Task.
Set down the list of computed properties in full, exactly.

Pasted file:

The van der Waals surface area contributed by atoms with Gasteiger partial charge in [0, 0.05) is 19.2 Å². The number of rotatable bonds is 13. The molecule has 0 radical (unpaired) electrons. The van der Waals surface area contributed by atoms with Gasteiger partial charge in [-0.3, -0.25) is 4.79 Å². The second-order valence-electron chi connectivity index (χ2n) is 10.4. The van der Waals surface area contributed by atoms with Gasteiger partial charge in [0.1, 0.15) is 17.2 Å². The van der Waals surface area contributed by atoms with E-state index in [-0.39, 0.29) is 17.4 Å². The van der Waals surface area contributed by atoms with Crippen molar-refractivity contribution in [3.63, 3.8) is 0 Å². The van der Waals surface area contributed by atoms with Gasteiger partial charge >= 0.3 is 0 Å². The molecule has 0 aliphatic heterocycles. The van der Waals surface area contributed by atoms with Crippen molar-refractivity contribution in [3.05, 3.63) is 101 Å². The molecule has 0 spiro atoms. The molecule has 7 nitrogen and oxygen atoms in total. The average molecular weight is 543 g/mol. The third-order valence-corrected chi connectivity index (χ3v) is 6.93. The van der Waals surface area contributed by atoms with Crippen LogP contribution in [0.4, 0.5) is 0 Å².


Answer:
The van der Waals surface area contributed by atoms with Gasteiger partial charge in [0, 0.05) is 19.2 Å². The number of rotatable bonds is 13. The molecule has 0 radical (unpaired) electrons. The van der Waals surface area contributed by atoms with Gasteiger partial charge in [-0.3, -0.25) is 4.79 Å². The second-order valence-electron chi connectivity index (χ2n) is 10.4. The van der Waals surface area contributed by atoms with Gasteiger partial charge in [0.1, 0.15) is 17.2 Å². The van der Waals surface area contributed by atoms with E-state index in [-0.39, 0.29) is 17.4 Å². The van der Waals surface area contributed by atoms with Crippen molar-refractivity contribution in [3.63, 3.8) is 0 Å². The van der Waals surface area contributed by atoms with Gasteiger partial charge >= 0.3 is 0 Å². The molecule has 0 aliphatic heterocycles. The van der Waals surface area contributed by atoms with Crippen molar-refractivity contribution in [3.05, 3.63) is 101 Å². The molecule has 0 spiro atoms. The molecule has 7 nitrogen and oxygen atoms in total. The average molecular weight is 543 g/mol. The third-order valence-corrected chi connectivity index (χ3v) is 6.93. The van der Waals surface area contributed by atoms with Crippen LogP contribution in [0.4, 0.5) is 0 Å².